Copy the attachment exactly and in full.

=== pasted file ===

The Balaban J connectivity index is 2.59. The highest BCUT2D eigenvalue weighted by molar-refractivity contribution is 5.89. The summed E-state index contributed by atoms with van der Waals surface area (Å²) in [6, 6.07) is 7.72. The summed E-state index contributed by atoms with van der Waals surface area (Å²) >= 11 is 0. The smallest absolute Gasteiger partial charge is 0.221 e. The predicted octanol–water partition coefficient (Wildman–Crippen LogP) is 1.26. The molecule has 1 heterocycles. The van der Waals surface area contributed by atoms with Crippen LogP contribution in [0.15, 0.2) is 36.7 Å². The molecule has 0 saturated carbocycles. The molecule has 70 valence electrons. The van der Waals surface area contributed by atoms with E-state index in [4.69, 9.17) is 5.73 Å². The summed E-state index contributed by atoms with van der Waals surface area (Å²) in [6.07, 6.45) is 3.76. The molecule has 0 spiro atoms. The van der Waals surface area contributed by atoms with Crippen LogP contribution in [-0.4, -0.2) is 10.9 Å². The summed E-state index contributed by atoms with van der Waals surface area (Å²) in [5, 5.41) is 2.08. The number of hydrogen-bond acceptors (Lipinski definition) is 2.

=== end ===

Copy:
The Balaban J connectivity index is 2.59. The highest BCUT2D eigenvalue weighted by molar-refractivity contribution is 5.89. The summed E-state index contributed by atoms with van der Waals surface area (Å²) in [6, 6.07) is 7.72. The summed E-state index contributed by atoms with van der Waals surface area (Å²) >= 11 is 0. The smallest absolute Gasteiger partial charge is 0.221 e. The predicted octanol–water partition coefficient (Wildman–Crippen LogP) is 1.26. The molecule has 1 heterocycles. The van der Waals surface area contributed by atoms with Crippen LogP contribution in [0.15, 0.2) is 36.7 Å². The molecule has 0 saturated carbocycles. The molecule has 70 valence electrons. The van der Waals surface area contributed by atoms with E-state index in [4.69, 9.17) is 5.73 Å². The summed E-state index contributed by atoms with van der Waals surface area (Å²) in [6.07, 6.45) is 3.76. The molecule has 0 spiro atoms. The van der Waals surface area contributed by atoms with Crippen LogP contribution in [-0.4, -0.2) is 10.9 Å². The summed E-state index contributed by atoms with van der Waals surface area (Å²) in [5, 5.41) is 2.08. The number of hydrogen-bond acceptors (Lipinski definition) is 2.